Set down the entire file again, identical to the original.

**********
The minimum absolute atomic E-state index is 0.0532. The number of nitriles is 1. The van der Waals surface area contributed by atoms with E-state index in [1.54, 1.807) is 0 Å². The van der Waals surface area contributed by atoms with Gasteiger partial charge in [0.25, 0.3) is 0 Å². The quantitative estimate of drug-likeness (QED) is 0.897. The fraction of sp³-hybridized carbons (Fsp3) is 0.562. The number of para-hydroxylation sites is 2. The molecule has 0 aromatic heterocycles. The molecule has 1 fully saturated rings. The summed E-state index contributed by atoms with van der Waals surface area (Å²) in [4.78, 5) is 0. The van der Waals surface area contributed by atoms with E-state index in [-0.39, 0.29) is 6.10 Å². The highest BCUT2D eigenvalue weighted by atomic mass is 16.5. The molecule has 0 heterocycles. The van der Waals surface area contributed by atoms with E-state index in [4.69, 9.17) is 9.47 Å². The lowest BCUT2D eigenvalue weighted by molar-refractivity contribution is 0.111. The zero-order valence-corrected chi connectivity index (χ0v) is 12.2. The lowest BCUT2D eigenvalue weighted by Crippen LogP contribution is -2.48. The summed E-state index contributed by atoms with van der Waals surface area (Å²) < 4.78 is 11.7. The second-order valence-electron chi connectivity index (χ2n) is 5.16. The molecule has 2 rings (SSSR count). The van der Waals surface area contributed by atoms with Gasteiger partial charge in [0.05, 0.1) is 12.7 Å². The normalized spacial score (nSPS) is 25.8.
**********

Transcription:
The minimum absolute atomic E-state index is 0.0532. The number of nitriles is 1. The van der Waals surface area contributed by atoms with E-state index in [1.54, 1.807) is 0 Å². The van der Waals surface area contributed by atoms with Gasteiger partial charge in [0.25, 0.3) is 0 Å². The quantitative estimate of drug-likeness (QED) is 0.897. The fraction of sp³-hybridized carbons (Fsp3) is 0.562. The number of para-hydroxylation sites is 2. The molecule has 0 aromatic heterocycles. The molecule has 1 fully saturated rings. The summed E-state index contributed by atoms with van der Waals surface area (Å²) in [4.78, 5) is 0. The van der Waals surface area contributed by atoms with E-state index in [-0.39, 0.29) is 6.10 Å². The highest BCUT2D eigenvalue weighted by atomic mass is 16.5. The molecule has 0 heterocycles. The van der Waals surface area contributed by atoms with E-state index in [4.69, 9.17) is 9.47 Å². The lowest BCUT2D eigenvalue weighted by molar-refractivity contribution is 0.111. The zero-order valence-corrected chi connectivity index (χ0v) is 12.2. The lowest BCUT2D eigenvalue weighted by Crippen LogP contribution is -2.48. The summed E-state index contributed by atoms with van der Waals surface area (Å²) < 4.78 is 11.7. The second-order valence-electron chi connectivity index (χ2n) is 5.16. The molecule has 2 rings (SSSR count). The van der Waals surface area contributed by atoms with Gasteiger partial charge in [0.05, 0.1) is 12.7 Å². The normalized spacial score (nSPS) is 25.8.